The Methodist Bishop of Ikeja who was elected the chairman of CAN on 14 December 2020 said that justice as a condition of peace remains insufficient without love.
“There can be the temptation to remain solely at the level of justice, making an absolute demand for rights to be recognized and fulfilled. In the process there may be an infringement of the rights of others. So, justice has to be tempered by love,” he said.
The church leader who gave his address at a one-day workshop held February 7 at the Eternal Sacred Order of the Cherubim & Seraphim (ESOCs) said that love “functions as a cement for or as mortar between the bricks of individual and collective rights.”
He further made reference to St. Pope John Paul II message to Philippine Muslims in which the Pontiff said that there is need for human beings to see each other as brothers and sisters irrespective of color and creed because of sharing the same human family that traces back to God.
“The first of these takes the form of solidarity. It is based on the recognition that we all belong to one human family. Because of this we can see our fellow human beings as brothers and sisters, despite differences of color or creed. It was this conviction that led Pope John Paul II to stress fraternity in addressing Muslims,” Rev Adegbite said.
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He made reference to Vatican II document Nostra Aetate, on the relation of the Church to non-Christian religions, and stressed the paternity of God and the biblical concept of love to be shared even with other religions including the Jews.
The official of CAN underscored the need for freedom in the existence of peace, saying that it allows people to act responsibly.
The Nigerian Methodist Bishop underlined the need to share the peace process with the population involved in conflicts and explained that a solution that is not as a result of collective contribution, but imposed from above and not accepted willingly, cannot last.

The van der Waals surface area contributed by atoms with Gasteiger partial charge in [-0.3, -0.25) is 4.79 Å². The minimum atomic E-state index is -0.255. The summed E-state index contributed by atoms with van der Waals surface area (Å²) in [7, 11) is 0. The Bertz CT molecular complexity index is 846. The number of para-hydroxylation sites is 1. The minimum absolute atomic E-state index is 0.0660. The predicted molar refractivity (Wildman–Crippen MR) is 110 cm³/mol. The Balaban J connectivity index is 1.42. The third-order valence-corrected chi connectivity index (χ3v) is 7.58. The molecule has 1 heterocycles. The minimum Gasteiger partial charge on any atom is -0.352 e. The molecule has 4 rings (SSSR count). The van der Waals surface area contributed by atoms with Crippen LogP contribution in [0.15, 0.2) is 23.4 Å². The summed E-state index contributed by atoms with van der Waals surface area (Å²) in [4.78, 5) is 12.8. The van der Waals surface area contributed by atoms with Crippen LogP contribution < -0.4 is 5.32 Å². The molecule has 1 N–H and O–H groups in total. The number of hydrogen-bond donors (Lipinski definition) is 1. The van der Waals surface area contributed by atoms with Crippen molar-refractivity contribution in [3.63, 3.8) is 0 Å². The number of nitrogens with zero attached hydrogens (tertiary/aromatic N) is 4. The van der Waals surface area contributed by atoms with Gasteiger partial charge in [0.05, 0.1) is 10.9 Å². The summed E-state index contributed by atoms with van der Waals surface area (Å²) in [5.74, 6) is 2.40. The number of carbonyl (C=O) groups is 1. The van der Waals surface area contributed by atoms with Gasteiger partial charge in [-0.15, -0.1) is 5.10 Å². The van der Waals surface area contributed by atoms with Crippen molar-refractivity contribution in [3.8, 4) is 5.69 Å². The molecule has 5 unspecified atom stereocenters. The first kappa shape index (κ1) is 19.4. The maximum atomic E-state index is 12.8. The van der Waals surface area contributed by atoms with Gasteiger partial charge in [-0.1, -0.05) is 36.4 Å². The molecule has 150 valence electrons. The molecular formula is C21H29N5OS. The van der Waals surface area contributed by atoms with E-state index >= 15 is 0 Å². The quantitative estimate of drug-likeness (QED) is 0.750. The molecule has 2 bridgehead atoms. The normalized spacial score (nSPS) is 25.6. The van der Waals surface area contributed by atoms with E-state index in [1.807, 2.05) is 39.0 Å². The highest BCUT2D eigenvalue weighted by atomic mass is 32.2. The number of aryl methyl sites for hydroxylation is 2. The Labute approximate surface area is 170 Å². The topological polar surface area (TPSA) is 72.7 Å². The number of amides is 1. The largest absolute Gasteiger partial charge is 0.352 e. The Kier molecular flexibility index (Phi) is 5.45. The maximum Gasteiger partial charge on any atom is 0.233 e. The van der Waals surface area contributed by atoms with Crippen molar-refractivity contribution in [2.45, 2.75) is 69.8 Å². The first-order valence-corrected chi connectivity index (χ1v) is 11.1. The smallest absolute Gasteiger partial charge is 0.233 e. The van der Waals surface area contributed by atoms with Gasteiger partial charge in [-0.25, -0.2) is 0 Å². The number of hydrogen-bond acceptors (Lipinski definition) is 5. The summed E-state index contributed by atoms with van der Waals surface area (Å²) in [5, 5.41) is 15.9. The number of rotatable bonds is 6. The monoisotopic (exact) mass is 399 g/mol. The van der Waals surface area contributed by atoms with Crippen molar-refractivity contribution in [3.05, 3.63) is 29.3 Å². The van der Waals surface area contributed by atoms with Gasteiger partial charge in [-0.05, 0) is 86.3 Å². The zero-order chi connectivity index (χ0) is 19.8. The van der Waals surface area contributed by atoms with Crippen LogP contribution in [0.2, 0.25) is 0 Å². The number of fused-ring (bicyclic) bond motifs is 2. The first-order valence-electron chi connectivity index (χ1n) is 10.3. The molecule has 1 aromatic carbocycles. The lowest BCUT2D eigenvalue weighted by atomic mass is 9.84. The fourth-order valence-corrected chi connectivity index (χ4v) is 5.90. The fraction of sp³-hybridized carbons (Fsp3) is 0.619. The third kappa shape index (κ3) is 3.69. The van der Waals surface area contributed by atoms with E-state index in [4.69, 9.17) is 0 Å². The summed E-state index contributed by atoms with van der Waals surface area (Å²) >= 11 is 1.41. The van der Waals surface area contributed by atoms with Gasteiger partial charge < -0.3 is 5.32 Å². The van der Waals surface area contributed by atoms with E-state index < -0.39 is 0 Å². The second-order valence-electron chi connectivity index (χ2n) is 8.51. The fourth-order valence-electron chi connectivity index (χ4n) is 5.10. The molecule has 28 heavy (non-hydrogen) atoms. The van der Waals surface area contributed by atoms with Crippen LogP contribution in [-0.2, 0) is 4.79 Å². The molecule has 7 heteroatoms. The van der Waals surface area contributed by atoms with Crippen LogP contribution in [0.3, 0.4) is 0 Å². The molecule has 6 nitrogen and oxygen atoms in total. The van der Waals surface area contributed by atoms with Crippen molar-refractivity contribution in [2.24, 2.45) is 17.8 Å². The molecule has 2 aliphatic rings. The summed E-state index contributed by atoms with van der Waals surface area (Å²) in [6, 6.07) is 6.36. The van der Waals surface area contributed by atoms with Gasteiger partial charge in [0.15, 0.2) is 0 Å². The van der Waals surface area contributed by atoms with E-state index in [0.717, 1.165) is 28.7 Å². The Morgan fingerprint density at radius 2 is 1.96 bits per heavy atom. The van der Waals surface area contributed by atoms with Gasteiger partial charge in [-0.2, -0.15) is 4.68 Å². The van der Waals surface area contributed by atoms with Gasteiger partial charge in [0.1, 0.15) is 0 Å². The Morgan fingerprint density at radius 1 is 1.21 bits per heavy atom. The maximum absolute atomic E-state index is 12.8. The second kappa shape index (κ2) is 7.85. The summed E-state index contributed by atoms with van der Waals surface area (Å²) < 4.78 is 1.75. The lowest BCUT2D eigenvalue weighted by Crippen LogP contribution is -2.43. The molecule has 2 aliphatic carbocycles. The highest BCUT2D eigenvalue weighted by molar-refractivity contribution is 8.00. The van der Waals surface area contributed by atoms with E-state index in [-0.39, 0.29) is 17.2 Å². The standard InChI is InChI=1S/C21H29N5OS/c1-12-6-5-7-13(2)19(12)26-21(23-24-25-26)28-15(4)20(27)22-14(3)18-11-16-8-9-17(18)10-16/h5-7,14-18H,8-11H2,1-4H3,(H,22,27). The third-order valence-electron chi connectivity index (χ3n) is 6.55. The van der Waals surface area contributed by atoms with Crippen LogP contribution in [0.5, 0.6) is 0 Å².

He further made reference to the Encyclical Letter, Pacem in Terris, and stressed the need for respecting freedom of others in so many ways.
“Man has a natural right to be respected. He has a right to his good name. He has a right to freedom in investigating the truth, and… within the limits of the moral order and the common good…to freedom of speech and publication, and to freedom to pursue whatever profession he may choose. He has the right, also, to be accurately informed about public events,” Rev Adegbite said in reference to Pacem in Terris.
He said that the work of the Christian interfaith should be to advocate for the church in areas where the church is being persecuted or where its freedom to spread the Gospel is denied and also to be in solidarity with religious minorities whose fundamental rights are being attacked.
“In divided societies and a divided world where religious difference is often used or perceived as a cause of conflict and destruction, we affirm that working for reconciliation between different faith communities is a responsibility laid upon us by God, and that as Christians we must do this in partnership with members of other faith communities, with secular organizations, and with all people of good will,” Rev. Adegbite said.
He added, “Our vocation to share in God's work of reconciliation requires us to strive to build up open, trusting and honest relationships with our neighbors of other religions, even in situations where this is very difficult. We see such interreligious reconciliation as an integral part of the mission of God in which we share.”